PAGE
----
Another highly impactful change we are witnessing is that the traditional centralized way of working is devolving to a distributed, remote model. Remote as ‘work from home’ was an already established model that certainly is accelerating due to the restrictions imposed by the coronavirus pandemic.

However, remote work in the sense of being employed and operating remotely from another country, well, this model has a long way to go. To fuel growth every company needs access to a distributed global talent pool. The vision is that every company will be empowered to hire anyone anywhere. It is inevitable. But today there is still a lack of enabling software infrastructure.

Let me explain. The world is full of talented people. And the world is full of great jobs.  Finding great international talent has become easier, but hiring them has not – here lies the problem and the opportunity. While technology, in fact, has made remote collaboration and communication fast and simple, international hiring is still fundamentally broken. This conviction led me recently to back an exceptional product founder who is building a B2B SaaS platform for remote HR and Payroll. It will dramatically simplify the process of hiring across international borders – creating a better experience for both employers and candidates around the world. In conclusion, we already have remote working. Now the world needs new platforms to empower remote hiring.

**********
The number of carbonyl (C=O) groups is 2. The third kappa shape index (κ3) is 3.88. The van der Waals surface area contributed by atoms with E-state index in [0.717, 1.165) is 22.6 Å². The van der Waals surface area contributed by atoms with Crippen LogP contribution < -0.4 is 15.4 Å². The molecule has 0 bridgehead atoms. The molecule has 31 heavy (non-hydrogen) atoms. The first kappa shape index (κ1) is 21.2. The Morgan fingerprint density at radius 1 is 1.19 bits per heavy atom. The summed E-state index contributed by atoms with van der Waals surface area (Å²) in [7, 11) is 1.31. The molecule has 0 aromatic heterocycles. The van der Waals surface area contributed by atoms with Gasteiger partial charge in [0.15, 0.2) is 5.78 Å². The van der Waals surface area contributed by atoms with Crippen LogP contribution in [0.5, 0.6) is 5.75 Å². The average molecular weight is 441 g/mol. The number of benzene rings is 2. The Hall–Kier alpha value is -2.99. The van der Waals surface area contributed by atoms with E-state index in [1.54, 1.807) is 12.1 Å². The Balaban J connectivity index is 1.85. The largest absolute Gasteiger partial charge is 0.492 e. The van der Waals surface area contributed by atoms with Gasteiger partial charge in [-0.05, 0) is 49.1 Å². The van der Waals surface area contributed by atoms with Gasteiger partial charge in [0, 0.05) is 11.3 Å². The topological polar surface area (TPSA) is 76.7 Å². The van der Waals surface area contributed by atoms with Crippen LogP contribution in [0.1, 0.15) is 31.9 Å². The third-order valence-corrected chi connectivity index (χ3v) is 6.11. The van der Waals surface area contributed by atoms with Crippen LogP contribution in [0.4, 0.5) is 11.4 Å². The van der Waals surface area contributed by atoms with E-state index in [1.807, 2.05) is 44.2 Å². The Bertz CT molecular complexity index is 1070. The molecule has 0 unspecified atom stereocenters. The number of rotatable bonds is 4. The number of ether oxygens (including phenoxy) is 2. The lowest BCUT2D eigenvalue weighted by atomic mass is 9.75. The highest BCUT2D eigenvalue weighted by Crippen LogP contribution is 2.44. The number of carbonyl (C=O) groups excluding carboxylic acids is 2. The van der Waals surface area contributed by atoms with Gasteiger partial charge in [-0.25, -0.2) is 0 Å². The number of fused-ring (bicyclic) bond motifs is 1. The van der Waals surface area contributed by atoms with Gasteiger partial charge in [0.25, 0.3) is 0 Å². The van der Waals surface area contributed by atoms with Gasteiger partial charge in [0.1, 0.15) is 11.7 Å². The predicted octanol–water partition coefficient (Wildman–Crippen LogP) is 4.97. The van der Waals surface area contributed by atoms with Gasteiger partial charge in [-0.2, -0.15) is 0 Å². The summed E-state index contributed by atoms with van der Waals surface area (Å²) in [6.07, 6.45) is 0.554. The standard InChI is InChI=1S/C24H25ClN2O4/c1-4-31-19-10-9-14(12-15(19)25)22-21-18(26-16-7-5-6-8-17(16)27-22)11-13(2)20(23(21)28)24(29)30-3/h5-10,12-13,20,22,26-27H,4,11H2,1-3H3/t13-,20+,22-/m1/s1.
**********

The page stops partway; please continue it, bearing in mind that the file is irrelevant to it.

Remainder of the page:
Finding great international talent has become easier, but hiring them has not – here lies the problem and the opportunity. While technology in fact has made remote collaboration and communication fast and simple, international hiring is still fundamentally broken.

The third trend is the rise of the freelance generation. This inevitable paradigm shift towards flexible jobs is causing millions of workers to now operate as freelancers outside the conventional employer’s perimeters, with no access to a full range of software and services. Technology empowers the freelance economy, so that freelance talent doesn’t end up being treated like a second-class citizen. We must open up financial services, payments, training and career management to freelancers.  That’s why I invested in EduMe: a micro-training platform to enable companies like Uber to train and make successful their external workforce: the drivers.

Lastly, I am keen to invest in platforms for the creative class that empower entirely new forms of work. The so-called passion economy. Individuals like chefs, mental health coaches or surf instructors seek to turn their expertise and passion into scalable business but they lack the software, the tools and the distribution. Here the opportunity for an operating system made of SaaS tools, payment and mark-tech to empower these micro-businesses.

This interview is part of a series by Soldo, the prepaid company card solution that makes your expense accounting simple. You can read more interviews from Soldo’s interview series here.